- Warner Bros. Discovery is considering the name “HBO Max” as well as “Max” for its next streamer.
- Insiders are scrambling to meet a spring launch date and determine pricing for the service.
- They’re also debating how to effectively promote all Discovery and HBO content on one platform.
Warner Bros. Discovery is still debating the name of its next streaming app which will combine Discovery+ and HBO Max.
“Max” is in the mix, as CNBC previously reported, but executives are also considering sticking with “HBO Max,” the name of the streamer that launched under WarnerMedia’s guidance in May 2020.
WBD announced plans last summer for the combined app, which it hopes will reduce churn, reduce costs and increase subscriptions by combining content and features from both brands. The company said HBO, known for premium scripted series like ‘Game of Thrones’ and ‘Succession’, skews men – while Discovery has a strong female audience and is known for unscripted fare like ’90-Day Fiancé’. and franchises like “Shark Week.”
Some CNN shows, like “Anthony Bourdain: Parts Unknown,” have already moved to Discovery+ as an interim step to merge the company’s content for the new service. And HBO Max plans to run ads on HBO Originals for the first time, a change that should carry over to the combined service.
Keeping HBO in the new streamer’s name would trade on the cable brand’s prestige, and internal research has shown that HBO Max subscribers view the streamer as a must-watch, according to a source familiar with the findings. Internally, there are concerns that only “Max” could present trademark challenges and be difficult to win in online search.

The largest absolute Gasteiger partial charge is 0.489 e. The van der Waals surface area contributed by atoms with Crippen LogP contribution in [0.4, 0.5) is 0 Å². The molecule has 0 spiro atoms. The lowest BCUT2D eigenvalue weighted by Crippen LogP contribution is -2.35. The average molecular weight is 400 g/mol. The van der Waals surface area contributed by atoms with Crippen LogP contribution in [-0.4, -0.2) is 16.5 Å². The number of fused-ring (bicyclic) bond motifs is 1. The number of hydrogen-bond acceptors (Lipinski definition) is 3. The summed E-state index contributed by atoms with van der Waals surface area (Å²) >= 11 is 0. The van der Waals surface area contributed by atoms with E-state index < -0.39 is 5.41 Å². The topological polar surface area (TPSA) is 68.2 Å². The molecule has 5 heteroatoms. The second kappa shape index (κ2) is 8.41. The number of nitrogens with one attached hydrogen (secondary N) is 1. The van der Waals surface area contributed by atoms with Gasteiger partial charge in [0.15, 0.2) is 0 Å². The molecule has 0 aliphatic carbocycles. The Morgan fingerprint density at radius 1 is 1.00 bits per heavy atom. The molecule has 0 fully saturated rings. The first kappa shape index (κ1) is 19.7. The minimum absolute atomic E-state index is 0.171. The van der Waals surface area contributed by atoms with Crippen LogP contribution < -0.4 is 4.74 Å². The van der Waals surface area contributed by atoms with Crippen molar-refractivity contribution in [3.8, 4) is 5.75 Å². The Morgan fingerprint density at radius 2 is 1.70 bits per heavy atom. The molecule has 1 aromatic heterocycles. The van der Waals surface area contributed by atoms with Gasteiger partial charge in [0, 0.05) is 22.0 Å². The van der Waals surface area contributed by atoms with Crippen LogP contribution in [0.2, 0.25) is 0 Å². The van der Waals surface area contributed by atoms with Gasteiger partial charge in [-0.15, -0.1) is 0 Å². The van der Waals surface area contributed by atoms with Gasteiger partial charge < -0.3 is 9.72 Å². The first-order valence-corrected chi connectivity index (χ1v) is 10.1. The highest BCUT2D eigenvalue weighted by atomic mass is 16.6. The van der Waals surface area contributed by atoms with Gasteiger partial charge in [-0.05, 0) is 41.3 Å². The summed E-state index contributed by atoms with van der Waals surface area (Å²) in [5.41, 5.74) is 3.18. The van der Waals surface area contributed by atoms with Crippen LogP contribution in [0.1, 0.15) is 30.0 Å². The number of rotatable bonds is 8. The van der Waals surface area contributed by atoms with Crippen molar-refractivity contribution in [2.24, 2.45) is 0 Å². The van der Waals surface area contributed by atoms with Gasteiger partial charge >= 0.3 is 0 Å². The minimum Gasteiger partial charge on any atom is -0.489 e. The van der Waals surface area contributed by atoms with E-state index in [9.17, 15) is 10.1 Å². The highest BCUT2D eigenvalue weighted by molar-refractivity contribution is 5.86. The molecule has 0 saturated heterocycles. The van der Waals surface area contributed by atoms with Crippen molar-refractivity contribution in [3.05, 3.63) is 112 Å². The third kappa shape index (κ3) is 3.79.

Timing, price and content are subject to debate
WBD in November moved the streamer’s spring 2023 launch schedule forward from its original goal of summer, and it plans to use the Discovery+ tech backbone with some HBO Max features mixed in. One of the benefits of being released earlier is that it will have time to establish itself in the market before people go to stream the big summer movie releases.
Insiders have shared concerns that the streamer won’t have all the features planned at launch, however, and could disappoint consumers.
From an ad sales perspective, the timing isn’t ideal for WBD either, as advertisers will have incurred a large portion of their annual TV ad spend by then.
The price of the combined streamer is on the rise. Currently, Discovery+ costs $7 per month for an ad-free version and $5 per month for a light version. For HBO Max, it’s $15 and $10.
The combo app will also have an ad-free version and a light version. (Separately, WBD also plans to launch its own free, ad-supported streaming television channel, or FAST.)
WBD thinks it could charge more for an ad-free version than it currently charges for HBO Max, management said on its latest earnings call, noting that HBO Max hasn’t raised prices since its launch. HBO Max is the second most expensive major streamer out there after Netflix, whose premium tier is $20 per month.
Executives are aware that ad-free HBO Max subscribers are already paying at the top of the market while Discovery+ subscribers pay significantly less. The plan is to keep the Discovery+ streamer while trying to migrate subscribers to the new streamer, an insider noted.
Figuring out how to showcase the entire catalog of WBD content on the combined streamer without losing HBO’s prestige factor is another tall order.
Some high-profile HBO titles, including “Westworld” and “The Nevers,” are being pulled from HBO Max as WBD plans to license them to other platforms, possibly including FAST platforms.
WBD prepared for the launch of the new streamer by moving Discovery+ content to HBO Max. The HBO Max platform has historically relied heavily on human curation to determine what content to suggest to users, but teams are working on adding data-driven personalization into the mix.